Another thing that got me thinking about parenting this week was a performance of a song called Piece By Piece, by Kelly Clarkson, on last week’s American Idol program on TV. It’s a powerful song in which Clarkson describes having been abandoned by her father when she was six years old. (If you’re interested, you can find it here… https://www.youtube.com/watch?v=9FHYBQxURQo ) The song’s a powerful reminder of the importance of parenting in shaping the people we become as we grow.


Now, for me, these two extremes, abandonment on one hand and helicopter parenting on the other, are helpful in thinking about the nature of God as our heavenly Father.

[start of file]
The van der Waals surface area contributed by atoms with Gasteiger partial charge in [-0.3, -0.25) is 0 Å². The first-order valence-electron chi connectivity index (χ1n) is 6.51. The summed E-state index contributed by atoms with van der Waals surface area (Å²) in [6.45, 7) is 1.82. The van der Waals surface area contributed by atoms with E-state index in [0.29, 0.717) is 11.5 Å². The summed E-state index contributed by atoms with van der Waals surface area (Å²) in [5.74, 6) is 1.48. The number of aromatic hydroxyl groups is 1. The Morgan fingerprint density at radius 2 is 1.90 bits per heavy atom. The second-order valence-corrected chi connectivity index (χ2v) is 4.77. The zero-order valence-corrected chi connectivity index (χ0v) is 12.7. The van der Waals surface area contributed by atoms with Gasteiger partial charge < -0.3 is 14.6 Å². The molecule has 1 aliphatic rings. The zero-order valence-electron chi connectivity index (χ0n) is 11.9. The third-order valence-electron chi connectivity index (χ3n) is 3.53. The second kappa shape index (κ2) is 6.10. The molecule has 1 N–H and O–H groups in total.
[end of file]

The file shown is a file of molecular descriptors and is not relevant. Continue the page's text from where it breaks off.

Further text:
Look at our reading from Joshua 5. God has led the people out of slavery in Egypt and into the Promised Land, all along the way miraculously providing food for them in the wilderness – manna in the morning and quail at night for 40 years – until the day when they eat the produce of the land for the first time. And on that very day, the manna ceases. Does this mean God stopped providing for them? Is God was no longer interested in being their father? No, of course not. Consider again what we just read from the catechism. God is the one who, as our Father, provides all that we need. But, at this stage of development in the lives of God’s people, the nature of God’s provision changes. God, in the wilderness, provided manna and quail, and even brought water from the rock when they were thirsty, much as we as parents provide everything for our children when they’re young. But now, God will provide through the produce of the land, which seems so ordinary in a way, doesn’t it?